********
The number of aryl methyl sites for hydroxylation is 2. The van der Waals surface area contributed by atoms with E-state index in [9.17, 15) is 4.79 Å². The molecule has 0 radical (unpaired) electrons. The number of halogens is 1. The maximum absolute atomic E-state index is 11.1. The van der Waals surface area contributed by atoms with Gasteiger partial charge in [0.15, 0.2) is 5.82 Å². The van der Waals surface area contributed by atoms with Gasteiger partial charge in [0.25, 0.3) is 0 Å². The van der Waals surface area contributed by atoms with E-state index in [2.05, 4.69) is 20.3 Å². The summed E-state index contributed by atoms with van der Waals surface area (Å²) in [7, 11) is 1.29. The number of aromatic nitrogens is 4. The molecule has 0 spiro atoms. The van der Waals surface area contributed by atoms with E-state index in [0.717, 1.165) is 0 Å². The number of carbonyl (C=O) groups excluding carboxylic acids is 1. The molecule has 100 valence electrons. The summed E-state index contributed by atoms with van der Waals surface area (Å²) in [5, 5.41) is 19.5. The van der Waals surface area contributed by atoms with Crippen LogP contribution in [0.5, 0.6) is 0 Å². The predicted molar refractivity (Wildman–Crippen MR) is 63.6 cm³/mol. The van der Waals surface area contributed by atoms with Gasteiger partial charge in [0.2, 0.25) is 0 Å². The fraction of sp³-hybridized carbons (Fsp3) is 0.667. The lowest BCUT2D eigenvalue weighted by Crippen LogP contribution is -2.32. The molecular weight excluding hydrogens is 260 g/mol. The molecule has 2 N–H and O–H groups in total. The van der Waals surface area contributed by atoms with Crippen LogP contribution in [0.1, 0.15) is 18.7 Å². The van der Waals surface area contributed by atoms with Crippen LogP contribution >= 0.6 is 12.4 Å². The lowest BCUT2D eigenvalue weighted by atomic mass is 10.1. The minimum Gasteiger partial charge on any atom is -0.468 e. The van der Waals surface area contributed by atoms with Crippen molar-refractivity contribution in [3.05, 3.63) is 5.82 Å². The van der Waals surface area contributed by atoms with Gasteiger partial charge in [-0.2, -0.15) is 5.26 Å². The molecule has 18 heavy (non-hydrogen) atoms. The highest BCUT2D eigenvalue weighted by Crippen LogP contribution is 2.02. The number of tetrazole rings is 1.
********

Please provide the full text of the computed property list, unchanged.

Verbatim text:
The number of aryl methyl sites for hydroxylation is 2. The van der Waals surface area contributed by atoms with E-state index in [9.17, 15) is 4.79 Å². The molecule has 0 radical (unpaired) electrons. The number of halogens is 1. The maximum absolute atomic E-state index is 11.1. The van der Waals surface area contributed by atoms with Gasteiger partial charge in [0.15, 0.2) is 5.82 Å². The van der Waals surface area contributed by atoms with Gasteiger partial charge in [0.25, 0.3) is 0 Å². The van der Waals surface area contributed by atoms with E-state index in [2.05, 4.69) is 20.3 Å². The summed E-state index contributed by atoms with van der Waals surface area (Å²) in [7, 11) is 1.29. The number of aromatic nitrogens is 4. The molecule has 0 spiro atoms. The van der Waals surface area contributed by atoms with E-state index in [0.717, 1.165) is 0 Å². The number of carbonyl (C=O) groups excluding carboxylic acids is 1. The molecule has 100 valence electrons. The summed E-state index contributed by atoms with van der Waals surface area (Å²) in [5, 5.41) is 19.5. The van der Waals surface area contributed by atoms with Crippen LogP contribution in [0.5, 0.6) is 0 Å². The predicted molar refractivity (Wildman–Crippen MR) is 63.6 cm³/mol. The van der Waals surface area contributed by atoms with Gasteiger partial charge in [0.2, 0.25) is 0 Å². The fraction of sp³-hybridized carbons (Fsp3) is 0.667. The lowest BCUT2D eigenvalue weighted by Crippen LogP contribution is -2.32. The molecular weight excluding hydrogens is 260 g/mol. The molecule has 2 N–H and O–H groups in total. The van der Waals surface area contributed by atoms with Crippen LogP contribution in [0.1, 0.15) is 18.7 Å². The van der Waals surface area contributed by atoms with Crippen LogP contribution >= 0.6 is 12.4 Å². The lowest BCUT2D eigenvalue weighted by atomic mass is 10.1. The minimum Gasteiger partial charge on any atom is -0.468 e. The van der Waals surface area contributed by atoms with Crippen molar-refractivity contribution in [3.05, 3.63) is 5.82 Å². The van der Waals surface area contributed by atoms with Gasteiger partial charge in [-0.2, -0.15) is 5.26 Å². The molecule has 18 heavy (non-hydrogen) atoms. The highest BCUT2D eigenvalue weighted by Crippen LogP contribution is 2.02. The number of tetrazole rings is 1.